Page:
“They are as bad now as they were during the Antoine Walker years!”
‘They’ were the Boston Celtics, the speaker was my gym teacher and Antoine Walker was the sixth overall pick in the 1997 NBA draft that was the leader for a Celtics team that went 15-67 in that ’97 season. Those 67 defeats under Coach M.L. Carr are a franchise record for losses in a season.
It has become fashionable as of late to make disparaging comments about the Boston Celtics and their playoff chances. “They’re old and they don’t play defense!” many yell.
Cue the Celtics bandwagon – if there even is one – emptying out, leaving only General Manager Danny Ainge. Ainge said, before the Memphis Grizzlies game, “This will be the first game where we have our best lineup that played last year, and that was with [Rajon] Rondo and Avery [Bradley] and Brandon Bass and KG and Paul [Pierce]. That lineup hasn’t even played one minute together this year, so I’d like to give that a shot.”
The Celtics were 14-17 when they took on the Indiana Pacers at home and were in the midst of a four-game slide in which they were outscored by a combined 79 points in losses to the Clippers, Warriors, Grizzlies and lowly Kings.
The Celtics drubbed the Pacers 94-75 and set season bests for field goal percentage allowed and for points allowed. For the Celtics, a team that is last (30th) in the entire NBA with 38.6 Rebounds per game (RPG) to outrebound the 3rd ranked Pacers was impressive and the 19-point win supported Danny Ainge’s mentality of patience.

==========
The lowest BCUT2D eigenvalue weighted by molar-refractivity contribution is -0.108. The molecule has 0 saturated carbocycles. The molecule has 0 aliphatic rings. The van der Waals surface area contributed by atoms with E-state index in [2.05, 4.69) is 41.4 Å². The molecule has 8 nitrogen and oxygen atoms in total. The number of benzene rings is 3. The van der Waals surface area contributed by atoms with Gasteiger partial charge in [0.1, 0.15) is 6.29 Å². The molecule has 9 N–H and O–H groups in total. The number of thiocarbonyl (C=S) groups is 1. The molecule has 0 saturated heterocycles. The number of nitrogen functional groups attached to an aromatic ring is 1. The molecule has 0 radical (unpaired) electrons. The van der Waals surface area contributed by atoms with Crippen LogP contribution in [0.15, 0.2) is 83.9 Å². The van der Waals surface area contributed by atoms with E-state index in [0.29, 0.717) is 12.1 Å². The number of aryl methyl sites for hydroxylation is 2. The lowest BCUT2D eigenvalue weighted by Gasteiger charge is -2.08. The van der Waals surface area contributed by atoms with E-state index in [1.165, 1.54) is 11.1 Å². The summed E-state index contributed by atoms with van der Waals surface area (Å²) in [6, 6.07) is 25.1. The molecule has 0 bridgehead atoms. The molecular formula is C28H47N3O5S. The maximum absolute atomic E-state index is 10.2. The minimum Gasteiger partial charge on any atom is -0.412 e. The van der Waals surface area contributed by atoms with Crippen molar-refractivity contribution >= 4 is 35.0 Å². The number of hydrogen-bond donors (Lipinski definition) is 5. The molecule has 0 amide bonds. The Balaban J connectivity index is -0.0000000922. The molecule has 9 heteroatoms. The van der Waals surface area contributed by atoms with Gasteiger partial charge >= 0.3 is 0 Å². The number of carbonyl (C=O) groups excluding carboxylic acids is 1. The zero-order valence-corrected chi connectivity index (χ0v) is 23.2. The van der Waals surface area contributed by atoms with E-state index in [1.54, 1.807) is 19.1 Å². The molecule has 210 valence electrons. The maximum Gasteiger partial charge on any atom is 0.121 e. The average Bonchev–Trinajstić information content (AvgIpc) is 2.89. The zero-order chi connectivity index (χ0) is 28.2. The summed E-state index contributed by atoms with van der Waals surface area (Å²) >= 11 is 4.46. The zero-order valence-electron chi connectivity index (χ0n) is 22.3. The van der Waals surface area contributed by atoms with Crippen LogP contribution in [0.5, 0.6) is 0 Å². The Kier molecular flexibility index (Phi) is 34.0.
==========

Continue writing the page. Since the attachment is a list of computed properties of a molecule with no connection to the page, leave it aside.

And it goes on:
In the latest ESPN.com power rankings, Marc Stein rated the Celtics just behind the Toronto Raptors. The TORONTO RAPTORS, the team that finished 22-43 just a season ago and a club that is currently without Andrea Bargnani, it’s second leading scorer. To make the slight worse, that Raptors team is – at the moment – two spots behind the Celtics in their own division. All of that and this is the same Boston Celtics that were a consensus top-5 team and seen as the main contender with the Miami Heat in the Eastern Conference.
Here are reasons to believe the Boston Celtics will rebound, not only on the glass but in the season, and make the playoffs.
The Celtics are not in unfamiliar territory. In the lockout-shortened season of 2011-12 the Celtics were 15-17 after 32 games, just as this season’s team. The Celtics of 2011-12 came off a five-game losing streak to win five in a row and this year’s squad came off a four-game losing streak and now has won two in a row against tough foes in the Indiana Pacers and Atlanta Hawks. In the 2011-12 season, the Celtics finished strong with a 24-10 record down the stretch and made the playoffs. They finished the year 39-27. Veteran leadership of Paul Pierce and Kevin Garnett along with the youthful legs and artistic assists of Rajon Rondo led them to the fourth seed in the postseason.
Some say that the absence of Ray Allen will affect the Celtics, but if it does, it will be minimal. With the return of 22-year old Avery Bradley – and he will return to form, however, he has been rusty in his three games back – it gives the Celtics that huge defensive upgrade that it desperately needed. Bradley’s return also allows Jason Terry to move to the Sixth Man spot, which is where the C’s signed him to play. Terry can then focus on being a high energy, scoring man off the bench.
Bradley’s defensive prowess is sure to improve the currently 12th ranked Celtics defense when it comes to allowing points per game, and the C’s are allowing 96.7 points currently.